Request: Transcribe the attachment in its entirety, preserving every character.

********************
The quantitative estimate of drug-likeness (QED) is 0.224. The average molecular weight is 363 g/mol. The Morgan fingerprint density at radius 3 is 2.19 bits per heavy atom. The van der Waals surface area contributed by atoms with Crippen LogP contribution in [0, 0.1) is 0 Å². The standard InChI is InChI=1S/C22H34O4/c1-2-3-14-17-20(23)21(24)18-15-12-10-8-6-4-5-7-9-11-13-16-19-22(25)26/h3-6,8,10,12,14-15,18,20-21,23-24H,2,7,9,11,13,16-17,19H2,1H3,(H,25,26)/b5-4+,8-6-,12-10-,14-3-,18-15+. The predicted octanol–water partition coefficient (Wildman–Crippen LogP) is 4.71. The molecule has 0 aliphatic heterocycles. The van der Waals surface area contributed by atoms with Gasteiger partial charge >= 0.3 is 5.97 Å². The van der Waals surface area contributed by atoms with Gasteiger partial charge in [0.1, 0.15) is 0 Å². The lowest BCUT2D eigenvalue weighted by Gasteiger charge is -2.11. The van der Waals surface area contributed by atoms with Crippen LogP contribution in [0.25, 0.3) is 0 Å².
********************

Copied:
The quantitative estimate of drug-likeness (QED) is 0.224. The average molecular weight is 363 g/mol. The Morgan fingerprint density at radius 3 is 2.19 bits per heavy atom. The van der Waals surface area contributed by atoms with Crippen LogP contribution in [0, 0.1) is 0 Å². The standard InChI is InChI=1S/C22H34O4/c1-2-3-14-17-20(23)21(24)18-15-12-10-8-6-4-5-7-9-11-13-16-19-22(25)26/h3-6,8,10,12,14-15,18,20-21,23-24H,2,7,9,11,13,16-17,19H2,1H3,(H,25,26)/b5-4+,8-6-,12-10-,14-3-,18-15+. The predicted octanol–water partition coefficient (Wildman–Crippen LogP) is 4.71. The molecule has 0 aliphatic heterocycles. The van der Waals surface area contributed by atoms with Gasteiger partial charge >= 0.3 is 5.97 Å². The van der Waals surface area contributed by atoms with Gasteiger partial charge in [0.1, 0.15) is 0 Å². The lowest BCUT2D eigenvalue weighted by Gasteiger charge is -2.11. The van der Waals surface area contributed by atoms with Crippen LogP contribution in [0.25, 0.3) is 0 Å².